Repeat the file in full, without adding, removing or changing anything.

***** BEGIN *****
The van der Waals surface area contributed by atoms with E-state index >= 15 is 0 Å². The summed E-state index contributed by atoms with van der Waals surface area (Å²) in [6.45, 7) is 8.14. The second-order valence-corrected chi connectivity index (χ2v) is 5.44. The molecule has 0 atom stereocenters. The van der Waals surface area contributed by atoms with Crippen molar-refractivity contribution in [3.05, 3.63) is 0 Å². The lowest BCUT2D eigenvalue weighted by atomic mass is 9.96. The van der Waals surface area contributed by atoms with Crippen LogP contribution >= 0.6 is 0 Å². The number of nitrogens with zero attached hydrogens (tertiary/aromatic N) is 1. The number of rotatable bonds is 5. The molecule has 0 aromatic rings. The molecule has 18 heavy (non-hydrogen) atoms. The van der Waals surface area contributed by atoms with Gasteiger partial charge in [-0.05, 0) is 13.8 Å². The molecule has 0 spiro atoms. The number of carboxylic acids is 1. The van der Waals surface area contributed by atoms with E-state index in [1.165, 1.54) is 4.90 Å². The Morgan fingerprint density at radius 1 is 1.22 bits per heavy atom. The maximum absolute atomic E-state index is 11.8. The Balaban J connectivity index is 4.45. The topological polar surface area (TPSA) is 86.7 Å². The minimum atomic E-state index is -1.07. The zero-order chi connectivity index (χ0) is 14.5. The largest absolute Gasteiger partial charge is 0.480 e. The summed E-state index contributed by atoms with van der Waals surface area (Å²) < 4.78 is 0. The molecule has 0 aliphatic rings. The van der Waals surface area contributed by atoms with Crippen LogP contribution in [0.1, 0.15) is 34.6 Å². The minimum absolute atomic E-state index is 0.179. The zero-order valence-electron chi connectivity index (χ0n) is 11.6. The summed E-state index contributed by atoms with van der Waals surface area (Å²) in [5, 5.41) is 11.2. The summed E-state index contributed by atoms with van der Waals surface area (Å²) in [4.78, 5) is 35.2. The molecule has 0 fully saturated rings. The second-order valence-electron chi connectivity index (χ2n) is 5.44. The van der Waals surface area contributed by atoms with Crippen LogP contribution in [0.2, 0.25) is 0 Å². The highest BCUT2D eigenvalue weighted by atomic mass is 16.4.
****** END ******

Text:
The van der Waals surface area contributed by atoms with E-state index >= 15 is 0 Å². The summed E-state index contributed by atoms with van der Waals surface area (Å²) in [6.45, 7) is 8.14. The second-order valence-corrected chi connectivity index (χ2v) is 5.44. The molecule has 0 atom stereocenters. The van der Waals surface area contributed by atoms with Crippen molar-refractivity contribution in [3.05, 3.63) is 0 Å². The lowest BCUT2D eigenvalue weighted by atomic mass is 9.96. The van der Waals surface area contributed by atoms with Crippen LogP contribution >= 0.6 is 0 Å². The number of nitrogens with zero attached hydrogens (tertiary/aromatic N) is 1. The number of rotatable bonds is 5. The molecule has 0 aromatic rings. The molecule has 18 heavy (non-hydrogen) atoms. The van der Waals surface area contributed by atoms with Gasteiger partial charge in [-0.05, 0) is 13.8 Å². The molecule has 0 spiro atoms. The number of carboxylic acids is 1. The van der Waals surface area contributed by atoms with E-state index in [1.165, 1.54) is 4.90 Å². The Morgan fingerprint density at radius 1 is 1.22 bits per heavy atom. The maximum absolute atomic E-state index is 11.8. The Balaban J connectivity index is 4.45. The topological polar surface area (TPSA) is 86.7 Å². The minimum atomic E-state index is -1.07. The zero-order chi connectivity index (χ0) is 14.5. The largest absolute Gasteiger partial charge is 0.480 e. The summed E-state index contributed by atoms with van der Waals surface area (Å²) < 4.78 is 0. The molecule has 0 aliphatic rings. The van der Waals surface area contributed by atoms with Crippen LogP contribution in [0.1, 0.15) is 34.6 Å². The minimum absolute atomic E-state index is 0.179. The zero-order valence-electron chi connectivity index (χ0n) is 11.6. The summed E-state index contributed by atoms with van der Waals surface area (Å²) in [5, 5.41) is 11.2. The summed E-state index contributed by atoms with van der Waals surface area (Å²) in [4.78, 5) is 35.2. The molecule has 0 fully saturated rings. The second-order valence-electron chi connectivity index (χ2n) is 5.44. The van der Waals surface area contributed by atoms with Crippen LogP contribution in [0.2, 0.25) is 0 Å². The highest BCUT2D eigenvalue weighted by atomic mass is 16.4.